Quick facts

MAPS icon for country

Countries: Mozambique

Year of assessment: 2018-2019
Procurement value: 1,4 billion EURO (2018)

Principal organisation: Mozambique Ministry of Economy and Finance

Main partners:

The World Bank (WB), UK Department for International Development (DFID), German Corporation for International Cooperation GmbH (GIZ)



The current institutional government architecture for public procurement in Mozambique consists of two key areas for public procurement: Core government procurement and State-owned enterprise (SOE) procurement. At the policy level, the main institution for both areas of procurement is the Ministry of Economy and Finance (MEF). CEDSIF (Center for Development of the Finance Information System) is an autonomous agency supporting the MEF technology agenda, including e-procurement.

While on a sharp decline after a debt crisis in 2016, public procurement still accounts for a significant share of the economy: 33 percent of public expenditures and about 10 percent of the GDP in 2018 (versus 54 percent and 22 percent, respectively, in 2014). Even a relatively small increase in efficiency can easily translate to more timely, higher quality public services to its citizens. In addition, public procurement is an important source of revenue for the local private sector, contributing to job creation, which is a high GOM priority, at a time when about 500,000 young people enter the job market every year.

Against this backdrop, the Government of Mozambique (GOM) decided to undertake a MAPS assessment to get more visibility into existing public procurement challenges and opportunities that lie ahead.



The assessment was carried out from September 2018 to June 2019, at the initiative of the Government of Mozambique (GOM) through the Functional Unit for Supervision of Procurement (UFSA). It was accomplished with the direct financial support from the World Bank and the UK Department for International Development (DFID) and substantial contribution from the German Corporation for International Cooperation GmbH (GIZ) and benefited from the advice and guidance of other international partners including the European Union (EU), International Monetary Fund (IMF), African Development Bank (AfDB), Global Affairs Canada (GAC), United States Agency for International Development (USAID), Swiss Embassy, Belgian Development Agency (ENABEL), and General Directorate for Cooperation and Development (DGCS).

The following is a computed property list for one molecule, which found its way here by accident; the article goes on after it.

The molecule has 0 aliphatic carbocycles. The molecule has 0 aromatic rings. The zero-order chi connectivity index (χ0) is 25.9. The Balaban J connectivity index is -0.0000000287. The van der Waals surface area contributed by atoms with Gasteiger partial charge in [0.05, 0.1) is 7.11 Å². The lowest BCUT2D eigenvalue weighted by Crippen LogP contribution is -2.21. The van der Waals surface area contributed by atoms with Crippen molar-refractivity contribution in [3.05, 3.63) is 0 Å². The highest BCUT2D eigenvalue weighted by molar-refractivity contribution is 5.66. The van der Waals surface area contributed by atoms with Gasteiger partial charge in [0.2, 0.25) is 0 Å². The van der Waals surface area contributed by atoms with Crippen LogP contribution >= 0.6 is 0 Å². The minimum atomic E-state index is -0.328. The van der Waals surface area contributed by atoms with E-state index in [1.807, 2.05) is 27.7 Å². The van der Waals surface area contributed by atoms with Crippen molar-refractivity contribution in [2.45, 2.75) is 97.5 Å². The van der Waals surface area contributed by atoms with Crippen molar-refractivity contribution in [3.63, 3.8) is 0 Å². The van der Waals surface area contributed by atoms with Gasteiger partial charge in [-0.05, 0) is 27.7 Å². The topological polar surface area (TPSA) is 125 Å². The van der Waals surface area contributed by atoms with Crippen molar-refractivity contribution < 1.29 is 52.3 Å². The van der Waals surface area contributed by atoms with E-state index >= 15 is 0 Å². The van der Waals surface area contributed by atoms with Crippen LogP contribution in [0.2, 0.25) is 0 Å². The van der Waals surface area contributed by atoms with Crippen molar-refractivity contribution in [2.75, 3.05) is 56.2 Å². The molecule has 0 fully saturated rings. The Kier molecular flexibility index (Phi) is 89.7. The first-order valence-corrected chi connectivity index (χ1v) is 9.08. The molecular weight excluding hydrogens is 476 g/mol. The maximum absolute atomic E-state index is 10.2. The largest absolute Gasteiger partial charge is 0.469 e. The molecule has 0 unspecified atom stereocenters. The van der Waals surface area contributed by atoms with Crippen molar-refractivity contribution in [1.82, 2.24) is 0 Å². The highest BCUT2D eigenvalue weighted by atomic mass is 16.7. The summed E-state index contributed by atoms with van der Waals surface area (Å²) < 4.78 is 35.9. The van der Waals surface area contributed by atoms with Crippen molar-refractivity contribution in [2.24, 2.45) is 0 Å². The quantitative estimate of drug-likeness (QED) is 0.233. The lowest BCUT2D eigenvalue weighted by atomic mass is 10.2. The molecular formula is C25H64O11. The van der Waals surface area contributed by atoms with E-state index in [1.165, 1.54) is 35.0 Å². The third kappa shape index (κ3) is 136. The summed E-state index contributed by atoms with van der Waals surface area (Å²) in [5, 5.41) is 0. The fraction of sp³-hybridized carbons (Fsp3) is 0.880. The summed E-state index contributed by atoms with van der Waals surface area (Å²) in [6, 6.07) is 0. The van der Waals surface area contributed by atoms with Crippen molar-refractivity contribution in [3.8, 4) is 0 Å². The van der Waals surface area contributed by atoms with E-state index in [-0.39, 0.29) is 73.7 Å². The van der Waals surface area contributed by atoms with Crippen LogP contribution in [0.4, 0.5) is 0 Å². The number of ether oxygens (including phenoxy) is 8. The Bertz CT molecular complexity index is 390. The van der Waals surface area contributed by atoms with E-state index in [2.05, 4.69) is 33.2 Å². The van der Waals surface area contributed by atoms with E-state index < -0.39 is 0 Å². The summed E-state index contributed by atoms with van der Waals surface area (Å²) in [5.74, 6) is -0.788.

Key results and impacts

Despite significant progress made over the past years, the assessment identified several challenges, including:

  • Enforcement of regulations by procuring entities is weak, and budget constraints hinder contract allocations.
  • Inefficiencies in contracting including fragmented contracts, high direct contracting rates, and disproportionate advertising costs all constitute an obstacle to achieving value for money.
  • Weak procurement planning and contract management contribute to payment arrears and poor outcomes.
  • Capacity in procuring entities is limited, exacerbated by high turnover rates and inadequate training structures.
  • Stakeholder engagement, particularly with the private sector, remains modest, hindering effective participation and dialogue.
  • The absence of e-procurement and incomplete information submission affect performance monitoring and is a significant obstacle to improving the system.
  • Corruption perception in public procurement remains high, impacting business operations. The relevant institutions lack resources to meet evolving responsibilities.

These challenges, and others, were addressed through a series of recommendations consolidated in a strategic action plan with four overarching objectives:

  1. Strengthen the authority and capacity of the lead procurement agency UFSA to effectively carry out its functions. Continue to improve the legal public procurement framework.
  2. Adopt a more strategic and value for money approach to procurement and contract management to increase the efficiency in the use of public funds and delivery of public services.
  3. Build a critical mass of procurement officials through certification, professionalization, sustained training, and technical support.
  4. Improve private sector access to the public procurement market and promote its effective participation.

Each objective has a number of associated initiatives, complete with timeline and responsible institutions, all detailed in the executive summary to the report.